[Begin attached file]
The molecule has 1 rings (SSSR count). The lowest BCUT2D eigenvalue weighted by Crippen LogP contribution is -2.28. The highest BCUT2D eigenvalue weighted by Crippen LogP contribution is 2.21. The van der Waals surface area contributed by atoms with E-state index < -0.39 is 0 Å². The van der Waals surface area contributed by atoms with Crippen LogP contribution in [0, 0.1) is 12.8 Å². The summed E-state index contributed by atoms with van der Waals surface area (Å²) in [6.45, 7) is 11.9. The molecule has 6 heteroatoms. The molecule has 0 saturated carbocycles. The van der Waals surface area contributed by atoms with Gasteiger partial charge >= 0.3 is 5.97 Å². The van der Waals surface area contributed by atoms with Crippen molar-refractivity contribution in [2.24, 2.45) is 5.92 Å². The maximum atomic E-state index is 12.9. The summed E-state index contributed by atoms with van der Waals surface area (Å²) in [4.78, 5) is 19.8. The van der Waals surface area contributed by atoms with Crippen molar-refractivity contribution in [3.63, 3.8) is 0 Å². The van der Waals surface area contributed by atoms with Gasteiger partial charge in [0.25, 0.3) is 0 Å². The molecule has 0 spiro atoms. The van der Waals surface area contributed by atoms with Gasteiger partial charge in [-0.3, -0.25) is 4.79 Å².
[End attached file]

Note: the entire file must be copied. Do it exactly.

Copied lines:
The molecule has 1 rings (SSSR count). The lowest BCUT2D eigenvalue weighted by Crippen LogP contribution is -2.28. The highest BCUT2D eigenvalue weighted by Crippen LogP contribution is 2.21. The van der Waals surface area contributed by atoms with E-state index < -0.39 is 0 Å². The van der Waals surface area contributed by atoms with Crippen LogP contribution in [0, 0.1) is 12.8 Å². The summed E-state index contributed by atoms with van der Waals surface area (Å²) in [6.45, 7) is 11.9. The molecule has 6 heteroatoms. The molecule has 0 saturated carbocycles. The van der Waals surface area contributed by atoms with Gasteiger partial charge >= 0.3 is 5.97 Å². The van der Waals surface area contributed by atoms with Crippen molar-refractivity contribution in [2.24, 2.45) is 5.92 Å². The maximum atomic E-state index is 12.9. The summed E-state index contributed by atoms with van der Waals surface area (Å²) in [4.78, 5) is 19.8. The van der Waals surface area contributed by atoms with Crippen molar-refractivity contribution in [3.63, 3.8) is 0 Å². The van der Waals surface area contributed by atoms with Gasteiger partial charge in [0.25, 0.3) is 0 Å². The molecule has 0 spiro atoms. The van der Waals surface area contributed by atoms with Gasteiger partial charge in [-0.3, -0.25) is 4.79 Å².